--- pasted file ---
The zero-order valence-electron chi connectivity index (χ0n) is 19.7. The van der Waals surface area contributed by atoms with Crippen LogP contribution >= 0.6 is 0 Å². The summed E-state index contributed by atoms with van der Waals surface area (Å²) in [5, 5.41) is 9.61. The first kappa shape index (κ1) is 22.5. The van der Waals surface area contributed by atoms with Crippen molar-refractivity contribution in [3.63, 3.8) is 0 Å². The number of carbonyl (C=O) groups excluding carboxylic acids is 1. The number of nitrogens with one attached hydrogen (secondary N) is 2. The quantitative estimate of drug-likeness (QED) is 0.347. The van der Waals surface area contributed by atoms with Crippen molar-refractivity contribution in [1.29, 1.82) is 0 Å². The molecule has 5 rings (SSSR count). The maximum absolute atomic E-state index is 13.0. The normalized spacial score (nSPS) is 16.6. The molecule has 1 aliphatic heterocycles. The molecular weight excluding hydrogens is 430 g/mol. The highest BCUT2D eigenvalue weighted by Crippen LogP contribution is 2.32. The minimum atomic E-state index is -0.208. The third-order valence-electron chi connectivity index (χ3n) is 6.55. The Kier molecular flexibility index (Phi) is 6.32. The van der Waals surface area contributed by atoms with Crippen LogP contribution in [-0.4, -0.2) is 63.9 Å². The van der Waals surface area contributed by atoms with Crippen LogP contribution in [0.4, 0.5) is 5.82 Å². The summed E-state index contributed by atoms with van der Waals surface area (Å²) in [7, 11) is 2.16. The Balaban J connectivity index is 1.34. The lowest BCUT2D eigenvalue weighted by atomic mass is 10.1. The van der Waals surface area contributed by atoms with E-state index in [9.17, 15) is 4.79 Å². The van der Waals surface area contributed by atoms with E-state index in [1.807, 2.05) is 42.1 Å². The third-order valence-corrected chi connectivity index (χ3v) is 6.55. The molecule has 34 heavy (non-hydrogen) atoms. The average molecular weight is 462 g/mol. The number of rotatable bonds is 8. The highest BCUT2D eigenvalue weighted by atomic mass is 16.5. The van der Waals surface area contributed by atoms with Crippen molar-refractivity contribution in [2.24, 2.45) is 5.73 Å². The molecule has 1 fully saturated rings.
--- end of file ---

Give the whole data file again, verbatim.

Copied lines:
The zero-order valence-electron chi connectivity index (χ0n) is 19.7. The van der Waals surface area contributed by atoms with Crippen LogP contribution >= 0.6 is 0 Å². The summed E-state index contributed by atoms with van der Waals surface area (Å²) in [5, 5.41) is 9.61. The first kappa shape index (κ1) is 22.5. The van der Waals surface area contributed by atoms with Crippen molar-refractivity contribution in [3.63, 3.8) is 0 Å². The number of carbonyl (C=O) groups excluding carboxylic acids is 1. The number of nitrogens with one attached hydrogen (secondary N) is 2. The quantitative estimate of drug-likeness (QED) is 0.347. The van der Waals surface area contributed by atoms with Crippen molar-refractivity contribution in [1.29, 1.82) is 0 Å². The molecule has 5 rings (SSSR count). The maximum absolute atomic E-state index is 13.0. The normalized spacial score (nSPS) is 16.6. The molecule has 1 aliphatic heterocycles. The molecular weight excluding hydrogens is 430 g/mol. The highest BCUT2D eigenvalue weighted by Crippen LogP contribution is 2.32. The minimum atomic E-state index is -0.208. The third-order valence-electron chi connectivity index (χ3n) is 6.55. The Kier molecular flexibility index (Phi) is 6.32. The van der Waals surface area contributed by atoms with Crippen LogP contribution in [-0.4, -0.2) is 63.9 Å². The van der Waals surface area contributed by atoms with Crippen LogP contribution in [0.4, 0.5) is 5.82 Å². The summed E-state index contributed by atoms with van der Waals surface area (Å²) in [7, 11) is 2.16. The Balaban J connectivity index is 1.34. The lowest BCUT2D eigenvalue weighted by atomic mass is 10.1. The van der Waals surface area contributed by atoms with E-state index in [9.17, 15) is 4.79 Å². The van der Waals surface area contributed by atoms with E-state index in [1.807, 2.05) is 42.1 Å². The third-order valence-corrected chi connectivity index (χ3v) is 6.55. The molecule has 34 heavy (non-hydrogen) atoms. The average molecular weight is 462 g/mol. The number of rotatable bonds is 8. The highest BCUT2D eigenvalue weighted by atomic mass is 16.5. The van der Waals surface area contributed by atoms with Crippen molar-refractivity contribution in [2.24, 2.45) is 5.73 Å². The molecule has 1 fully saturated rings.